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When confronted with projects that require impedance analysis, the engineer has no better friend than Microsoft Excel. Here, I'll show how to make sense of impedance magnitude and phase angle measurements and how Excel can be used to generate a Nyquist plot like the one shown above. Note that measuring the complex impedance of a loudspeaker system, across a range of frequencies, requires dedicated measurement hardware. This brief doesn't consider how to measure the impedance but assumes that frequency dependent impedance magnitude and phase angle data is available for analysis.

Where impedance analysis has value is in modeling loudspeaker system behavior. For instance, a simulation model of a loudspeaker system can be assessed for accuracy by comparing a Nyquist plot of the simulated response to the same measured experimentally.

Audio amplifiers are AC voltage sources. They provide a voltage across the loudspeaker terminals and the loudspeaker responds by drawing current from the amplifier in proportion to the magnitude of the applied voltage. The amplitude of the sourced voltage should be "stiff" meaning the voltage amplitude does not change regardless of the load presented to the terminals. Stating that a bit differently, the impedance presented to the amplifier by the load must be significantly larger than the internal source impedance of the amplifier. For reactive loads that store energy such as inductors, capacitors, loudspeakers and crossover networks, the instantaneous current amplitude will change as a function of frequency as does the phase relationship between the applied voltage and the current provided. The relationship between voltage sourced and current drawn is determined by the impedance. The current can either lead or lag the voltage and the magnitude of the lead or lag is measured by the phase angle. Referenced to voltage, a positive phase angle indicates an inductive reactance whilst a negative phase angle indicates a capacitive reactance.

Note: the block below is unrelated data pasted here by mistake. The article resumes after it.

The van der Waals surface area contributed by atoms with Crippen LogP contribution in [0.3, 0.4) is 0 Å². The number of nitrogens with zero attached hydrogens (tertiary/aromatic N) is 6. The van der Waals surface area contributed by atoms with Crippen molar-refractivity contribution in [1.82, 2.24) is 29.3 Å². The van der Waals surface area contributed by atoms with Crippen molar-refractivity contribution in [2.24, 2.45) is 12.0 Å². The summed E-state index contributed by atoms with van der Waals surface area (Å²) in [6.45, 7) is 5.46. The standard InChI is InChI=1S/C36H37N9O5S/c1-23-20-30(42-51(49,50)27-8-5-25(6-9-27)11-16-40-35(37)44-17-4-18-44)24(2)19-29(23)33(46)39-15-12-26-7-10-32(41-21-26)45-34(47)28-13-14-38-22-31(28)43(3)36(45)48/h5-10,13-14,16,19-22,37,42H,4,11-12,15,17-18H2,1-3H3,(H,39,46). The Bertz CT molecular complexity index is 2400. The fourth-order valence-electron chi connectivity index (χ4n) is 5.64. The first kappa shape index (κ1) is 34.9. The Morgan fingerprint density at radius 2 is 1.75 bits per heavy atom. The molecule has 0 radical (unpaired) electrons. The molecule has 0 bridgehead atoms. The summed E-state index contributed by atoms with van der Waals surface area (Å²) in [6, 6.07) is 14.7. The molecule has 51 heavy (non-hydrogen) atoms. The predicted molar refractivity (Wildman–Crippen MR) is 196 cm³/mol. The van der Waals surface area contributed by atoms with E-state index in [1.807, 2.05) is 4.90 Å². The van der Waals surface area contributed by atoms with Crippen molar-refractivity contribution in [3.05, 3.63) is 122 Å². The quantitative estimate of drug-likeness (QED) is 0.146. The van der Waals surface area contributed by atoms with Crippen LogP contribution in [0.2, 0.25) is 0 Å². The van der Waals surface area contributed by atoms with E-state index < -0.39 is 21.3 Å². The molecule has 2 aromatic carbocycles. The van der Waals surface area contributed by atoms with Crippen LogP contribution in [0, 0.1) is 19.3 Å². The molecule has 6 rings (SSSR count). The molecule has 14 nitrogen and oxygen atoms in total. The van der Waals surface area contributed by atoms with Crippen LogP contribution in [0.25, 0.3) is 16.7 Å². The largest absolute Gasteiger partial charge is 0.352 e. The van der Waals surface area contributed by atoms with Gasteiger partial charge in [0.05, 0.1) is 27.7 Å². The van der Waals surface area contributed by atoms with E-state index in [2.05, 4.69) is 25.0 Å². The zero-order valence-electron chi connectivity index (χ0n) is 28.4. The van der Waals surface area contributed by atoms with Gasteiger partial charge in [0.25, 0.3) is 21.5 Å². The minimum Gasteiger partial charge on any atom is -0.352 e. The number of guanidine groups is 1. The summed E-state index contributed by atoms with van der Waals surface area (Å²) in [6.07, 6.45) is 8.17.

Here's an example. The plot shown below is a simulation of an audio amplifier output with a reactive load across its output terminals. The black trace is a 50Hz sine wave with an 18V amplitude applied to the load. The current waveform provided by the amplifier is shown in blue. After a few milliseconds of being turned on, the current waveform stabilizes to lead the voltage by 2.15ms. Given that it takes 20ms for a 50Hz sine wave to sweep through a single cycle (=360°), a 2.15ms leading current waveform corresponds to approximately a +39° (=+0.69 radians) phase angle between the two when referenced to the voltage.

where

In the plot shown above, I'll show how the impedance of the load at 50Hz is determined. But first, the Nyquist plot is explained.

Let's restate the exponential form of impedance:

.

Using the Euler relationship, the exponential function of phase angle can be expanded:

and, when substituted back into the exponential form and multiplied by I

which demonstrates the exponential form of the impedance consists of the sum of a real and imaginary number. Thus, by observation and comparison to the rectangular form:

and

.

Thus, the rectangular form of the impedance is equal to:

or

and that's it for the equations.

Consider the

For example, a reactance of -

In reality, capacitors also present a resistance that's independent of frequency but let's ignore that.

In the second plot, the magnitude vector is capacitive and has a magnitude of 17 Ohm, the resistance is 15.9 Ohm and the reactance is -

Now consider the impedance of the amplifier simulation shown earlier. Below is the simulated Nyquist plot of the impedance across the amplifier terminals between 50 and 1000Hz. At 50Hz the resistive part is 11.2 Ohm and the reactive part is +

With

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